Our system also shows that it is possible for a non-scorer to produce high numbers of wins. For example, extreme rebounders like Ben Wallace and Marcus Camby have produced much higher win totals than fans might expect. Wallace led the Detroit Pistons with 20.1 wins produced this season while Camby, despite missing a third of the games because of injury, produced 13.7 wins to lead Denver.

So, who are the "best" — or most productive players — on the teams vying for the title? Each team has at least one player who does many things well. On Dallas it's Nowitzki, who produced 18 wins this season; the multitalented Wade led the Heat by creating 18.2 victories. O'Neal played in just 59 games this year, so his 8.5 wins produced was low by his standards; but in his career he has averaged 21.3 wins produced per 82 games played.

Certainly, saying those three players are great is hardly a shock. What might be surprising, however, is the importance of some non-stars. After Nowitzki, Dallas is led in wins produced by Dampier, a low-profile center, and starting forward Josh Howard, who each accounted for 7.8 wins. For the Heat, Wade and O'Neal are primarily assisted by the workmanlike forward Udonis Haslem (7.0 wins produced) and O'Neal's backup, Alonzo Mourning (5.7 wins produced). Of these role players, only Howard averages more than 15 points per game.

So why do I think Dampier and Walker were vital to Thursday's outcome? Dampier scored only eight points, but he was efficient: making three of four shots and adding seven rebounds. Walker, on the other hand, scored an impressive-seeming 17 points, but he took 19 shots and turned the ball over an astounding six times in the loss.

What should you watch for in the N.B.A. finals? When looking at the scorers, think about efficiency. And keep an eye on role players like Dampier and Haslem. What the non-scorers do matters, and in fact, it is those players who might ultimately decide who gets to be crowned N.B.A. champions.

--
David J. Berri, an economist at California State University at Bakersfield, is a co-author of "The Wages of Wins: Taking Measure of the Many Myths in Modern Sports."

J_2_Da_IzzO
07-25-2006, 09:26 AM
Of course the role players matter but its the superstars of the team that are called upon to win the game at crunch moments. Role players could be 'efficient' the whole game but with the game on the line you go to your superstar and thats why they are looked at highly and remembered more then the role players.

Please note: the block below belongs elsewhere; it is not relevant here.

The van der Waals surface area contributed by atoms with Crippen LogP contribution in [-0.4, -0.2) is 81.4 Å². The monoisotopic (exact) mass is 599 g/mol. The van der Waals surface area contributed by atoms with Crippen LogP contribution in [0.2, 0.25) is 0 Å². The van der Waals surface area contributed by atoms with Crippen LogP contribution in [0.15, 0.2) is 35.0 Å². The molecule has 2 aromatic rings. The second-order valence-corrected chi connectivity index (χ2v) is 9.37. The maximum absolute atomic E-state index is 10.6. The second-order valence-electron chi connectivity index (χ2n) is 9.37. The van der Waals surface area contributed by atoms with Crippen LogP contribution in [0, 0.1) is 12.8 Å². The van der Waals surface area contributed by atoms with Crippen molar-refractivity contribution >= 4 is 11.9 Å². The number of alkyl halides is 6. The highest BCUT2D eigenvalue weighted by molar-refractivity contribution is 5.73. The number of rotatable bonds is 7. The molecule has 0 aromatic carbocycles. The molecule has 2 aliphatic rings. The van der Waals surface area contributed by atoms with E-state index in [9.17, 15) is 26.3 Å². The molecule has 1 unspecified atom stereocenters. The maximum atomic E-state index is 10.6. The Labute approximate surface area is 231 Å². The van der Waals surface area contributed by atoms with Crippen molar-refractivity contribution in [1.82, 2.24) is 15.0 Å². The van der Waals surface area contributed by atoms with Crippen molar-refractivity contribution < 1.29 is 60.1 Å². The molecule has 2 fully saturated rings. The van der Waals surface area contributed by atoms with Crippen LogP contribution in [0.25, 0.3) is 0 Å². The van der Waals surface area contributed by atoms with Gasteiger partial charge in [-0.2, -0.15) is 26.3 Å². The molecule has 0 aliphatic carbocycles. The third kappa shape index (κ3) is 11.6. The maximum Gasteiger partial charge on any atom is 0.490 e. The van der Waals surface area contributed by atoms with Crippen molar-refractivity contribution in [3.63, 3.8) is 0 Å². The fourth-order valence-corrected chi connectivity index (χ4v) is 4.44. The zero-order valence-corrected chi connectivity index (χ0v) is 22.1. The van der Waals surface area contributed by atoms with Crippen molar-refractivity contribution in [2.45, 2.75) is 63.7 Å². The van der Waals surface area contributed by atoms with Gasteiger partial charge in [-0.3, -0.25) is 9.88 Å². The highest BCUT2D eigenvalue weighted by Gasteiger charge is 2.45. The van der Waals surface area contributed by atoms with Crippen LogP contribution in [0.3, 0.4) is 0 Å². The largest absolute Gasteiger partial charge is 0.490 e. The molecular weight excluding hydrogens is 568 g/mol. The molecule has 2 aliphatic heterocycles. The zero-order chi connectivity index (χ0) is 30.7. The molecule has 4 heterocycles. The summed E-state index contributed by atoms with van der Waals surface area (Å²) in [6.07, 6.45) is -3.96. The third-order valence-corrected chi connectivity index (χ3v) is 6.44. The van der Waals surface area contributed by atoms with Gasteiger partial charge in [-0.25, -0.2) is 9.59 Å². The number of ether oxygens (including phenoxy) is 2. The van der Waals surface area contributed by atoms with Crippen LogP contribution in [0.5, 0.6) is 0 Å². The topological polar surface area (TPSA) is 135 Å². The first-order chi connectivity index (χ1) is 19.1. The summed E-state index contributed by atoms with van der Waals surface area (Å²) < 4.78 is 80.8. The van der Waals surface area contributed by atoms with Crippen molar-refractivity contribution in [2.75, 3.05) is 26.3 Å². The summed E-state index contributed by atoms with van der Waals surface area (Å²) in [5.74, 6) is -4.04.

I dont really understand his point in the article.

rexnom
07-25-2006, 09:41 AM
If you ask anyone in Denver around the time when Melo was hitting about 10 game winning shots this year, I don't think they'd say Camby lead them to most wins.

FlavaDave
07-25-2006, 11:40 AM
Can't hit a game winning shot if you are down by 8. Don't need a game winning shot if you are up by 8.

Clutch shooting/performing is one part of a huge equation.

rexnom
07-25-2006, 12:28 PM
Can't hit a game winning shot if you are down by 8. Don't need a game winning shot if you are up by 8.

Clutch shooting/performing is one part of a huge equation.
Denver won a lot of games last season that they shouldn't have...Melo was the reason.

FlavaDave
07-25-2006, 01:32 PM
Denver won a lot of games last season that they shouldn't have...Melo was the reason.


I didn't watch the Nuggets much, but (if this theory is spot on) I'm guessing that there were several games in which his actions (or lack of actions) hurt the ability of his team to win.

There are two types of failures in basketball.

a) failures that are perfectly normal in the flow of a basketball game (missing a jumper when a play is called for you, having the ball stolen from you by a great defensive play)

and

b) failures that go outside the normal flow of play (taking shots you cannot hit, throwing passes away).

The inability to understand the differences between these two is the reason why the Knicks suck so bad.

Like I said, I don't know Carmello's game very well, and this might be an anomally in the data. But there is a possibility that for every great game he has he follows with a stinker, and they cancel each other out.

The Nuggets seem especially prone to long losing streaks and early playoff exits, so I wouldn't be shocked if that was the case.

Will Galen
07-25-2006, 05:35 PM
Shoot! I would be really interested in seeing the Pacers player ratings for the past few seasons.